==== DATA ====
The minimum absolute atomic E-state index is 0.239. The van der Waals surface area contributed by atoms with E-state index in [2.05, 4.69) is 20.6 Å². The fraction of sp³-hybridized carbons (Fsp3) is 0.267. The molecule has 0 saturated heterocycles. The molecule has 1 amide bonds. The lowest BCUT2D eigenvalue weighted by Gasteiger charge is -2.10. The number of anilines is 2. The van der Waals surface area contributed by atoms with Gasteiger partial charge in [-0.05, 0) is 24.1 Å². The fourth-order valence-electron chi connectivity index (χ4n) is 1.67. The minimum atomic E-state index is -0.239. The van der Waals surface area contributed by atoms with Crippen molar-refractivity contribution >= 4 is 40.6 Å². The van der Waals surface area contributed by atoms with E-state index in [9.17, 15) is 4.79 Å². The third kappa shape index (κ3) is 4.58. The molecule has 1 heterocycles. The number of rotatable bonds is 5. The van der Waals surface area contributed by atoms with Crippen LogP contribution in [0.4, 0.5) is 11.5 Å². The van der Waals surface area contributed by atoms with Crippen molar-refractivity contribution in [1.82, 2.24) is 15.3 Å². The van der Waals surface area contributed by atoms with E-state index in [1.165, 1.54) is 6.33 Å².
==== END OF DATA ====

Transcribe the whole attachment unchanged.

The minimum absolute atomic E-state index is 0.239. The van der Waals surface area contributed by atoms with E-state index in [2.05, 4.69) is 20.6 Å². The fraction of sp³-hybridized carbons (Fsp3) is 0.267. The molecule has 0 saturated heterocycles. The molecule has 1 amide bonds. The lowest BCUT2D eigenvalue weighted by Gasteiger charge is -2.10. The number of anilines is 2. The van der Waals surface area contributed by atoms with Gasteiger partial charge in [-0.05, 0) is 24.1 Å². The fourth-order valence-electron chi connectivity index (χ4n) is 1.67. The minimum atomic E-state index is -0.239. The van der Waals surface area contributed by atoms with Crippen molar-refractivity contribution >= 4 is 40.6 Å². The van der Waals surface area contributed by atoms with E-state index in [9.17, 15) is 4.79 Å². The third kappa shape index (κ3) is 4.58. The molecule has 1 heterocycles. The number of rotatable bonds is 5. The van der Waals surface area contributed by atoms with Crippen LogP contribution in [0.4, 0.5) is 11.5 Å². The van der Waals surface area contributed by atoms with Crippen molar-refractivity contribution in [1.82, 2.24) is 15.3 Å². The van der Waals surface area contributed by atoms with E-state index in [1.165, 1.54) is 6.33 Å².